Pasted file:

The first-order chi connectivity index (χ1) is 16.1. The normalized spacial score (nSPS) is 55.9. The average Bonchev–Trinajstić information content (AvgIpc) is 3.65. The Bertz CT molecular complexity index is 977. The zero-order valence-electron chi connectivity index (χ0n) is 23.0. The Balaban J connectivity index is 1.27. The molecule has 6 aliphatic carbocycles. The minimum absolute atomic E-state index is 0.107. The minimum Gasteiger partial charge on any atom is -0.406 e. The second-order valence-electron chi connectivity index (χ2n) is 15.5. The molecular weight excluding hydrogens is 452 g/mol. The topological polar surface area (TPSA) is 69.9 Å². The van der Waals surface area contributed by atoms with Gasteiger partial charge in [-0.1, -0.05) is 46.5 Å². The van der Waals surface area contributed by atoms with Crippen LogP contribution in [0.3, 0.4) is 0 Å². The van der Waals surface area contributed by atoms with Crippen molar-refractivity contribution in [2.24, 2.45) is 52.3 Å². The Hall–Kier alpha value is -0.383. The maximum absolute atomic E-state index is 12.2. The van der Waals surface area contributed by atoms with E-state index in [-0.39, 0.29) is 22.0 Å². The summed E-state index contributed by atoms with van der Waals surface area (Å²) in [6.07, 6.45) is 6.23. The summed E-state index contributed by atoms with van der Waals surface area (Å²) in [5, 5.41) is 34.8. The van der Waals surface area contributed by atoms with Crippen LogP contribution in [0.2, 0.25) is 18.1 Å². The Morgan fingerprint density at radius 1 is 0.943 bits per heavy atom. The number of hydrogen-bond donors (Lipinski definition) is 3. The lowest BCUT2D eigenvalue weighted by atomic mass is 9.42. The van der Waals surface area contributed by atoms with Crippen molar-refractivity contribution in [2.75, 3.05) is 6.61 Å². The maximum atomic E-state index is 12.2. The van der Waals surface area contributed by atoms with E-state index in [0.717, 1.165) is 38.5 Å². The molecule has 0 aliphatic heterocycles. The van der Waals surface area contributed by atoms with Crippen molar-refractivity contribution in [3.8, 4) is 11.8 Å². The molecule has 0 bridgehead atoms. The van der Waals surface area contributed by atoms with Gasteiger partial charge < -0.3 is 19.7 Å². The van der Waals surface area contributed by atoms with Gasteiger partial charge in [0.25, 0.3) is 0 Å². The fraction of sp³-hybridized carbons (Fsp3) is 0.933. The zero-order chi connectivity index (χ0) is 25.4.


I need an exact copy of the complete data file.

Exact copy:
The first-order chi connectivity index (χ1) is 16.1. The normalized spacial score (nSPS) is 55.9. The average Bonchev–Trinajstić information content (AvgIpc) is 3.65. The Bertz CT molecular complexity index is 977. The zero-order valence-electron chi connectivity index (χ0n) is 23.0. The Balaban J connectivity index is 1.27. The molecule has 6 aliphatic carbocycles. The minimum absolute atomic E-state index is 0.107. The minimum Gasteiger partial charge on any atom is -0.406 e. The second-order valence-electron chi connectivity index (χ2n) is 15.5. The molecular weight excluding hydrogens is 452 g/mol. The topological polar surface area (TPSA) is 69.9 Å². The van der Waals surface area contributed by atoms with Gasteiger partial charge in [-0.1, -0.05) is 46.5 Å². The van der Waals surface area contributed by atoms with Crippen LogP contribution in [0.3, 0.4) is 0 Å². The van der Waals surface area contributed by atoms with Crippen molar-refractivity contribution in [2.24, 2.45) is 52.3 Å². The Hall–Kier alpha value is -0.383. The maximum absolute atomic E-state index is 12.2. The van der Waals surface area contributed by atoms with E-state index in [-0.39, 0.29) is 22.0 Å². The summed E-state index contributed by atoms with van der Waals surface area (Å²) in [6.07, 6.45) is 6.23. The summed E-state index contributed by atoms with van der Waals surface area (Å²) in [5, 5.41) is 34.8. The van der Waals surface area contributed by atoms with Crippen LogP contribution in [0.2, 0.25) is 18.1 Å². The Morgan fingerprint density at radius 1 is 0.943 bits per heavy atom. The number of hydrogen-bond donors (Lipinski definition) is 3. The lowest BCUT2D eigenvalue weighted by atomic mass is 9.42. The van der Waals surface area contributed by atoms with Crippen molar-refractivity contribution in [2.75, 3.05) is 6.61 Å². The maximum atomic E-state index is 12.2. The van der Waals surface area contributed by atoms with E-state index in [0.717, 1.165) is 38.5 Å². The molecule has 0 aliphatic heterocycles. The van der Waals surface area contributed by atoms with Crippen molar-refractivity contribution in [3.8, 4) is 11.8 Å². The molecule has 0 bridgehead atoms. The van der Waals surface area contributed by atoms with Gasteiger partial charge < -0.3 is 19.7 Å². The van der Waals surface area contributed by atoms with Gasteiger partial charge in [0.25, 0.3) is 0 Å². The fraction of sp³-hybridized carbons (Fsp3) is 0.933. The zero-order chi connectivity index (χ0) is 25.4.